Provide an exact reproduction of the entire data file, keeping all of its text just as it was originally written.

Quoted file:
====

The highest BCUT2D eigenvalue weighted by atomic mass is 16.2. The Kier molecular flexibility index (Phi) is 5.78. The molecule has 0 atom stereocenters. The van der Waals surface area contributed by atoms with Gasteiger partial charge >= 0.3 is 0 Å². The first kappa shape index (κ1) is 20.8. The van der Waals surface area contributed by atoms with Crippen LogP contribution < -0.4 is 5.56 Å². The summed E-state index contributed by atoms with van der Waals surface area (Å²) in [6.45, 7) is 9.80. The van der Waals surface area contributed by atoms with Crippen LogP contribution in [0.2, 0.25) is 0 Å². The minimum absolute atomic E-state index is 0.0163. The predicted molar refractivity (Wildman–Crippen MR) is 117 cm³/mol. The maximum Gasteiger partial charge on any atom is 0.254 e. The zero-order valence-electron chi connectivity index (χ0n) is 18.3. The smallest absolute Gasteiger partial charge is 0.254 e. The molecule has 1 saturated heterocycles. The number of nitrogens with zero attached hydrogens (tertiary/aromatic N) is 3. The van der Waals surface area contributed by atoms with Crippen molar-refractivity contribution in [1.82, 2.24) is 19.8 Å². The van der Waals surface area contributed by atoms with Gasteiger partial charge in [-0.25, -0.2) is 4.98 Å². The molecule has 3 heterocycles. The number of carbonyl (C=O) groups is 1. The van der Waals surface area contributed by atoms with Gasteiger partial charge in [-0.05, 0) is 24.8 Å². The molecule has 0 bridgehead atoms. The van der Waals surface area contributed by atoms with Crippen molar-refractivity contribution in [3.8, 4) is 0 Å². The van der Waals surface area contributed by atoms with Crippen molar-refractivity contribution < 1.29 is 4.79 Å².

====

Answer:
The highest BCUT2D eigenvalue weighted by atomic mass is 16.2. The Kier molecular flexibility index (Phi) is 5.78. The molecule has 0 atom stereocenters. The van der Waals surface area contributed by atoms with Gasteiger partial charge >= 0.3 is 0 Å². The first kappa shape index (κ1) is 20.8. The van der Waals surface area contributed by atoms with Crippen LogP contribution < -0.4 is 5.56 Å². The summed E-state index contributed by atoms with van der Waals surface area (Å²) in [6.45, 7) is 9.80. The van der Waals surface area contributed by atoms with Crippen LogP contribution in [0.2, 0.25) is 0 Å². The minimum absolute atomic E-state index is 0.0163. The predicted molar refractivity (Wildman–Crippen MR) is 117 cm³/mol. The maximum Gasteiger partial charge on any atom is 0.254 e. The zero-order valence-electron chi connectivity index (χ0n) is 18.3. The smallest absolute Gasteiger partial charge is 0.254 e. The molecule has 1 saturated heterocycles. The number of nitrogens with zero attached hydrogens (tertiary/aromatic N) is 3. The van der Waals surface area contributed by atoms with Crippen molar-refractivity contribution in [1.82, 2.24) is 19.8 Å². The van der Waals surface area contributed by atoms with Gasteiger partial charge in [-0.25, -0.2) is 4.98 Å². The molecule has 3 heterocycles. The number of carbonyl (C=O) groups is 1. The van der Waals surface area contributed by atoms with Gasteiger partial charge in [-0.05, 0) is 24.8 Å². The molecule has 0 bridgehead atoms. The van der Waals surface area contributed by atoms with Crippen molar-refractivity contribution in [3.8, 4) is 0 Å². The van der Waals surface area contributed by atoms with Crippen molar-refractivity contribution < 1.29 is 4.79 Å².